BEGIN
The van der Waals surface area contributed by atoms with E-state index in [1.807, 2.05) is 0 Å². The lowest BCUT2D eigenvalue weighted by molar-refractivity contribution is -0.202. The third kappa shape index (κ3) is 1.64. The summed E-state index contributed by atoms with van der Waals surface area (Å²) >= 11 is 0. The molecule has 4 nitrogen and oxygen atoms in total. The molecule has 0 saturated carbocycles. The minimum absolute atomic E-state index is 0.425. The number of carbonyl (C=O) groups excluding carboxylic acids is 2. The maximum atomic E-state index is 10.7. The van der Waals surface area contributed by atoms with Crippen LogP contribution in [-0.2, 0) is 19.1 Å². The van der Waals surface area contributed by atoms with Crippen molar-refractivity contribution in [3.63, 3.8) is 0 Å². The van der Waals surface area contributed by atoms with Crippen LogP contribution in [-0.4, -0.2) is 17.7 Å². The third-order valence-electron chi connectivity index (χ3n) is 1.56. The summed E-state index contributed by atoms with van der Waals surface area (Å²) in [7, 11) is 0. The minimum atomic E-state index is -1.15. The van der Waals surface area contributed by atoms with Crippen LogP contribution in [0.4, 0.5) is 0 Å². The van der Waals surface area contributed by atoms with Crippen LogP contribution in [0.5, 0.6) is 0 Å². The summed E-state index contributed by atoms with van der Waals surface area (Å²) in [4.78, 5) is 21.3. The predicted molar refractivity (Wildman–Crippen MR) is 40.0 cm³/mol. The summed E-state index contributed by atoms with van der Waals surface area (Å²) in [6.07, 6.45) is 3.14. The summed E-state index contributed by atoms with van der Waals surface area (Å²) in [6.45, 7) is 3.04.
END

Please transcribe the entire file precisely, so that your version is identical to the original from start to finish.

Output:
The van der Waals surface area contributed by atoms with E-state index in [1.807, 2.05) is 0 Å². The lowest BCUT2D eigenvalue weighted by molar-refractivity contribution is -0.202. The third kappa shape index (κ3) is 1.64. The summed E-state index contributed by atoms with van der Waals surface area (Å²) >= 11 is 0. The molecule has 4 nitrogen and oxygen atoms in total. The molecule has 0 saturated carbocycles. The minimum absolute atomic E-state index is 0.425. The number of carbonyl (C=O) groups excluding carboxylic acids is 2. The maximum atomic E-state index is 10.7. The van der Waals surface area contributed by atoms with Crippen LogP contribution in [-0.2, 0) is 19.1 Å². The van der Waals surface area contributed by atoms with Crippen molar-refractivity contribution in [3.63, 3.8) is 0 Å². The van der Waals surface area contributed by atoms with Crippen LogP contribution in [-0.4, -0.2) is 17.7 Å². The third-order valence-electron chi connectivity index (χ3n) is 1.56. The summed E-state index contributed by atoms with van der Waals surface area (Å²) in [7, 11) is 0. The minimum atomic E-state index is -1.15. The van der Waals surface area contributed by atoms with Crippen LogP contribution in [0.4, 0.5) is 0 Å². The van der Waals surface area contributed by atoms with Crippen LogP contribution in [0.5, 0.6) is 0 Å². The summed E-state index contributed by atoms with van der Waals surface area (Å²) in [4.78, 5) is 21.3. The predicted molar refractivity (Wildman–Crippen MR) is 40.0 cm³/mol. The summed E-state index contributed by atoms with van der Waals surface area (Å²) in [6.07, 6.45) is 3.14. The summed E-state index contributed by atoms with van der Waals surface area (Å²) in [6.45, 7) is 3.04.